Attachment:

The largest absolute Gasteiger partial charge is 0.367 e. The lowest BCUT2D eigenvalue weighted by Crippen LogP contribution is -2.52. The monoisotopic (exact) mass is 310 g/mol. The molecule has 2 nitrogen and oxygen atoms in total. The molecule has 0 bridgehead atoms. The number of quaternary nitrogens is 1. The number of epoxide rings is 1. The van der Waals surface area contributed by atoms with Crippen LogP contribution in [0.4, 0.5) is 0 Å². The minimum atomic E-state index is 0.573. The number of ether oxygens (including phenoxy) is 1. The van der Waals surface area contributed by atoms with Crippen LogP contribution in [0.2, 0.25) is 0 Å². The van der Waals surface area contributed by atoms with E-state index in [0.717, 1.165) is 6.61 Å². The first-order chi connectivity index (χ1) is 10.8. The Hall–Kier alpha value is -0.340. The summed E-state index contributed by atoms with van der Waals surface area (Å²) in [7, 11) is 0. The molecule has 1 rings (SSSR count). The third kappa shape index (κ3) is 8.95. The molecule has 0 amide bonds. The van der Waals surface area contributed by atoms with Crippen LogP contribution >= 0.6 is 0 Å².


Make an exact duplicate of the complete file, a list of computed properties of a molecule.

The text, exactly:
The largest absolute Gasteiger partial charge is 0.367 e. The lowest BCUT2D eigenvalue weighted by Crippen LogP contribution is -2.52. The monoisotopic (exact) mass is 310 g/mol. The molecule has 2 nitrogen and oxygen atoms in total. The molecule has 0 bridgehead atoms. The number of quaternary nitrogens is 1. The number of epoxide rings is 1. The van der Waals surface area contributed by atoms with Crippen LogP contribution in [0.4, 0.5) is 0 Å². The minimum atomic E-state index is 0.573. The number of ether oxygens (including phenoxy) is 1. The van der Waals surface area contributed by atoms with Crippen LogP contribution in [0.2, 0.25) is 0 Å². The van der Waals surface area contributed by atoms with E-state index in [0.717, 1.165) is 6.61 Å². The first-order chi connectivity index (χ1) is 10.8. The Hall–Kier alpha value is -0.340. The summed E-state index contributed by atoms with van der Waals surface area (Å²) in [7, 11) is 0. The molecule has 1 rings (SSSR count). The third kappa shape index (κ3) is 8.95. The molecule has 0 amide bonds. The van der Waals surface area contributed by atoms with Crippen LogP contribution >= 0.6 is 0 Å².